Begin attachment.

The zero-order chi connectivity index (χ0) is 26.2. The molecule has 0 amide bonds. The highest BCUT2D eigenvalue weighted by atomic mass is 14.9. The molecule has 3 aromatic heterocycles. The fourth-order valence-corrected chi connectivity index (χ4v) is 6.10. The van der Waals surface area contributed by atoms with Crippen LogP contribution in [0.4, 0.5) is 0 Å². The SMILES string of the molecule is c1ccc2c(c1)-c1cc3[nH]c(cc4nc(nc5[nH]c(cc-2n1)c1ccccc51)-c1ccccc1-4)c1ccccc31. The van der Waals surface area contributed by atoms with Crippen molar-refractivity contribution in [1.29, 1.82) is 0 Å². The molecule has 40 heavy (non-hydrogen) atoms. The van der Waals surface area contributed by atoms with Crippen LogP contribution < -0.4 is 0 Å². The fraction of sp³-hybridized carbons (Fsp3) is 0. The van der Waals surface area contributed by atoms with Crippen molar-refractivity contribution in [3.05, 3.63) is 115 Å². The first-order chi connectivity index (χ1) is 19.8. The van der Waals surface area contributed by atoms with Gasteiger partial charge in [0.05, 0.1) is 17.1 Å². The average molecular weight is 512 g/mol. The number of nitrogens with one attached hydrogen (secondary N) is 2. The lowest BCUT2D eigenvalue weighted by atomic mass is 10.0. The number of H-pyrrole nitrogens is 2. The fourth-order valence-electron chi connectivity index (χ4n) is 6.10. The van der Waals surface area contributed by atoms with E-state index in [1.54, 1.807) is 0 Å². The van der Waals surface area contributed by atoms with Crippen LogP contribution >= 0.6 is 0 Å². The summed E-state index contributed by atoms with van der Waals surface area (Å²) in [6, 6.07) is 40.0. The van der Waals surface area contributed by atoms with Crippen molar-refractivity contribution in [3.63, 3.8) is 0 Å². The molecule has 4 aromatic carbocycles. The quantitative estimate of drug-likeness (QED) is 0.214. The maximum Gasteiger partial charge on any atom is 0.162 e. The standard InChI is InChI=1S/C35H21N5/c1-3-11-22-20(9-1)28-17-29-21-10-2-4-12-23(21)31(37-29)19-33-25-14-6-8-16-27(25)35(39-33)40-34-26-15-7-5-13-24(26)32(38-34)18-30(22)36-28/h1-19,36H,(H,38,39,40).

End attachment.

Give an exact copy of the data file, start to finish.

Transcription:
The zero-order chi connectivity index (χ0) is 26.2. The molecule has 0 amide bonds. The highest BCUT2D eigenvalue weighted by atomic mass is 14.9. The molecule has 3 aromatic heterocycles. The fourth-order valence-corrected chi connectivity index (χ4v) is 6.10. The van der Waals surface area contributed by atoms with Crippen LogP contribution in [0.4, 0.5) is 0 Å². The SMILES string of the molecule is c1ccc2c(c1)-c1cc3[nH]c(cc4nc(nc5[nH]c(cc-2n1)c1ccccc51)-c1ccccc1-4)c1ccccc31. The van der Waals surface area contributed by atoms with Crippen molar-refractivity contribution in [1.29, 1.82) is 0 Å². The molecule has 40 heavy (non-hydrogen) atoms. The van der Waals surface area contributed by atoms with Crippen LogP contribution < -0.4 is 0 Å². The fraction of sp³-hybridized carbons (Fsp3) is 0. The van der Waals surface area contributed by atoms with Crippen molar-refractivity contribution in [3.05, 3.63) is 115 Å². The first-order chi connectivity index (χ1) is 19.8. The van der Waals surface area contributed by atoms with Gasteiger partial charge in [0.05, 0.1) is 17.1 Å². The average molecular weight is 512 g/mol. The number of nitrogens with one attached hydrogen (secondary N) is 2. The lowest BCUT2D eigenvalue weighted by atomic mass is 10.0. The number of H-pyrrole nitrogens is 2. The fourth-order valence-electron chi connectivity index (χ4n) is 6.10. The van der Waals surface area contributed by atoms with E-state index in [1.54, 1.807) is 0 Å². The van der Waals surface area contributed by atoms with Crippen LogP contribution >= 0.6 is 0 Å². The summed E-state index contributed by atoms with van der Waals surface area (Å²) in [6, 6.07) is 40.0. The van der Waals surface area contributed by atoms with Crippen molar-refractivity contribution in [3.63, 3.8) is 0 Å². The molecule has 4 aromatic carbocycles. The quantitative estimate of drug-likeness (QED) is 0.214. The maximum Gasteiger partial charge on any atom is 0.162 e. The standard InChI is InChI=1S/C35H21N5/c1-3-11-22-20(9-1)28-17-29-21-10-2-4-12-23(21)31(37-29)19-33-25-14-6-8-16-27(25)35(39-33)40-34-26-15-7-5-13-24(26)32(38-34)18-30(22)36-28/h1-19,36H,(H,38,39,40).